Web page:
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Swede caught trying to build nuclear reactor in kitchen

“I tried to cook Americium, Radium and Beryllium in 96% sulphuric-acid, to easier get them blended. But the whole thing exploded upp in the air," Handl wrote in his blog.

People find chemistry fascinating, but how many science enthusiasts actually take it up as a hobby and try splitting atoms? A Swedish man not only went for it but also attempted to build a nuclear reactor in his kitchen.

Richard Handl could have succeeded, had he not sought advice from authorities about the legality of his project and got caught.

Tried building nuclear reactor 'just for fun'
The 31-year-old Angelholm resident started working on building a nuclear reactor in mid-May.

Handl got all the radioactive elements like radium, americium and uranium from overseas and from a domestic fire alarm. He even arranged a Geiger counter from the United States.

Though Handl has been released after a hearing, he is still suspected “for crime against the radiation safety law.” If convicted, he might face two years imprisonment.

The science enthusiast was not at all secretive about his project. In fact, he maintained a blog, 'Richard's Reactor, chronicling his progress on the experiment.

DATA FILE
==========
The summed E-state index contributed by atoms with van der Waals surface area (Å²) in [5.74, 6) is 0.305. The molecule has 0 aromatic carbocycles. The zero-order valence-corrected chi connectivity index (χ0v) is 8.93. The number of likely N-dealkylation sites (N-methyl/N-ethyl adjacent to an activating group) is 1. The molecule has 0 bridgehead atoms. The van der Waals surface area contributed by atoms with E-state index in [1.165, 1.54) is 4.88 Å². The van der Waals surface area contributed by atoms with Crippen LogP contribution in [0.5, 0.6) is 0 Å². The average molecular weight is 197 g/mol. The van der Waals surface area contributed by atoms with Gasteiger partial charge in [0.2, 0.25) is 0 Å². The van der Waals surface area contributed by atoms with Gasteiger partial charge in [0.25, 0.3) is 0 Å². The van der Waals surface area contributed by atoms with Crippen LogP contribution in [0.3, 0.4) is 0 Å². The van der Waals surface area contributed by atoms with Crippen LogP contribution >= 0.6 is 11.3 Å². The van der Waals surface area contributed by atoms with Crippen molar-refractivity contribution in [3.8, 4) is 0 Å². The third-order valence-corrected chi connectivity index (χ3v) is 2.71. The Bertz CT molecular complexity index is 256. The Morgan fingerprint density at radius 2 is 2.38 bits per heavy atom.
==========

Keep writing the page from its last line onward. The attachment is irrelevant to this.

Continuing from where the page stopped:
“My project is to build a working nuclear reactor. Not to gain electricity, just for fun and to see if it's possible to split atoms at home,” reads his first post on the blog.

A week later, Handl wrote about what he called "Meltdown” on his cooker.

“I tried to cook Americium, Radium and Beryllium in 96% sulphuric-acid, to easier get them blended. But the whole thing exploded upp in the air...”

Project canceled
Well, the frank disclosure about the meltdown on kitchen stove didn't alert authorities.

In fact, the amateur scientist was detained only when it dawned on him that perhaps his nuclear reactor project was illegal, and he made a friendly call to the Swedish Radiation Authority to seek their advice.

Soon the authorities responded by sending the police who confiscated all the material including smoke detectors, clock, and explosive chemicals, and arrested Handl.

“Wednesday, I was arrested and sent to jail, when the police and the Swedish Radiation Safety Authory searched my apartment. They took all my radioactive stuff,” he wrote in July 22 post.

Though Handl has been released after a hearing, he is still suspected “for crime against the radiation safety law.” If convicted, he might face two years imprisonment.

Meanwhile, the authorities have confirmed that there “no raised levels of radiation in the apartment and the neighbors were not exposed to radiation.”